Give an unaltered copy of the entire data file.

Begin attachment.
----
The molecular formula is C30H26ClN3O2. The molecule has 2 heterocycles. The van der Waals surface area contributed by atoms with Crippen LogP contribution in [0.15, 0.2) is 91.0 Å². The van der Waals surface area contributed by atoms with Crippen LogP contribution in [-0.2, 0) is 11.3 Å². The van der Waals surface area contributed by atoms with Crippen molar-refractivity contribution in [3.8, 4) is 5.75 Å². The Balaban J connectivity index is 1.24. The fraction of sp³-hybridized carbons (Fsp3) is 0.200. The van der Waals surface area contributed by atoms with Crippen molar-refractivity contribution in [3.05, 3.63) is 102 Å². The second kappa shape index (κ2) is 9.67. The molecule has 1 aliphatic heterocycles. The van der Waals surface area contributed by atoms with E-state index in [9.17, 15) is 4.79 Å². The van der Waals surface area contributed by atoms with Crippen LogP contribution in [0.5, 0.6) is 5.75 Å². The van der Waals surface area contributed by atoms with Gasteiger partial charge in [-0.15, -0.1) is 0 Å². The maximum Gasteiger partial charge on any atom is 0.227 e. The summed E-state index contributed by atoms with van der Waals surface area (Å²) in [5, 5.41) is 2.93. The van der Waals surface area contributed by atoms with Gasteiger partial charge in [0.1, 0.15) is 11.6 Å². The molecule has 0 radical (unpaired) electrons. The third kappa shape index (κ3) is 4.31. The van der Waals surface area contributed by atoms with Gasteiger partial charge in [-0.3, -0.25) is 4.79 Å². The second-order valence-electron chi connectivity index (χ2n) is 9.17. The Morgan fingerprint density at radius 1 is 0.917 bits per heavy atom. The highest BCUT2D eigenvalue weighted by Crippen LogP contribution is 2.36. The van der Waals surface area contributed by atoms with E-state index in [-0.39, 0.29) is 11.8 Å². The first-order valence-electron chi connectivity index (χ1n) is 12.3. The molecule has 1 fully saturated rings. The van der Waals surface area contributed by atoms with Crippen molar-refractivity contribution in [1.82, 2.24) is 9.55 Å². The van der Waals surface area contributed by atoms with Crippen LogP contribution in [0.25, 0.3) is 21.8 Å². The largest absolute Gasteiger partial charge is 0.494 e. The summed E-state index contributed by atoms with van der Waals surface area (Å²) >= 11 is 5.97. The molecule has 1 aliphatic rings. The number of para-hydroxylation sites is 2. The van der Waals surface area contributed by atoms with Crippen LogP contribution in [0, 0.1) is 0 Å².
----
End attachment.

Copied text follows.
The molecular formula is C30H26ClN3O2. The molecule has 2 heterocycles. The van der Waals surface area contributed by atoms with Crippen LogP contribution in [0.15, 0.2) is 91.0 Å². The van der Waals surface area contributed by atoms with Crippen LogP contribution in [-0.2, 0) is 11.3 Å². The van der Waals surface area contributed by atoms with Crippen molar-refractivity contribution in [3.8, 4) is 5.75 Å². The Balaban J connectivity index is 1.24. The fraction of sp³-hybridized carbons (Fsp3) is 0.200. The van der Waals surface area contributed by atoms with Crippen molar-refractivity contribution in [3.05, 3.63) is 102 Å². The second kappa shape index (κ2) is 9.67. The molecule has 1 aliphatic heterocycles. The van der Waals surface area contributed by atoms with E-state index in [9.17, 15) is 4.79 Å². The van der Waals surface area contributed by atoms with Crippen LogP contribution in [0.5, 0.6) is 5.75 Å². The van der Waals surface area contributed by atoms with Gasteiger partial charge in [-0.15, -0.1) is 0 Å². The maximum Gasteiger partial charge on any atom is 0.227 e. The summed E-state index contributed by atoms with van der Waals surface area (Å²) in [5, 5.41) is 2.93. The van der Waals surface area contributed by atoms with Gasteiger partial charge in [0.1, 0.15) is 11.6 Å². The molecule has 0 radical (unpaired) electrons. The third kappa shape index (κ3) is 4.31. The van der Waals surface area contributed by atoms with Gasteiger partial charge in [-0.3, -0.25) is 4.79 Å². The second-order valence-electron chi connectivity index (χ2n) is 9.17. The Morgan fingerprint density at radius 1 is 0.917 bits per heavy atom. The highest BCUT2D eigenvalue weighted by Crippen LogP contribution is 2.36. The van der Waals surface area contributed by atoms with E-state index in [-0.39, 0.29) is 11.8 Å². The first-order valence-electron chi connectivity index (χ1n) is 12.3. The molecule has 1 fully saturated rings. The van der Waals surface area contributed by atoms with Crippen molar-refractivity contribution in [1.82, 2.24) is 9.55 Å². The van der Waals surface area contributed by atoms with Crippen LogP contribution in [0.25, 0.3) is 21.8 Å². The largest absolute Gasteiger partial charge is 0.494 e. The summed E-state index contributed by atoms with van der Waals surface area (Å²) >= 11 is 5.97. The molecule has 1 aliphatic rings. The number of para-hydroxylation sites is 2. The van der Waals surface area contributed by atoms with Crippen LogP contribution in [0, 0.1) is 0 Å².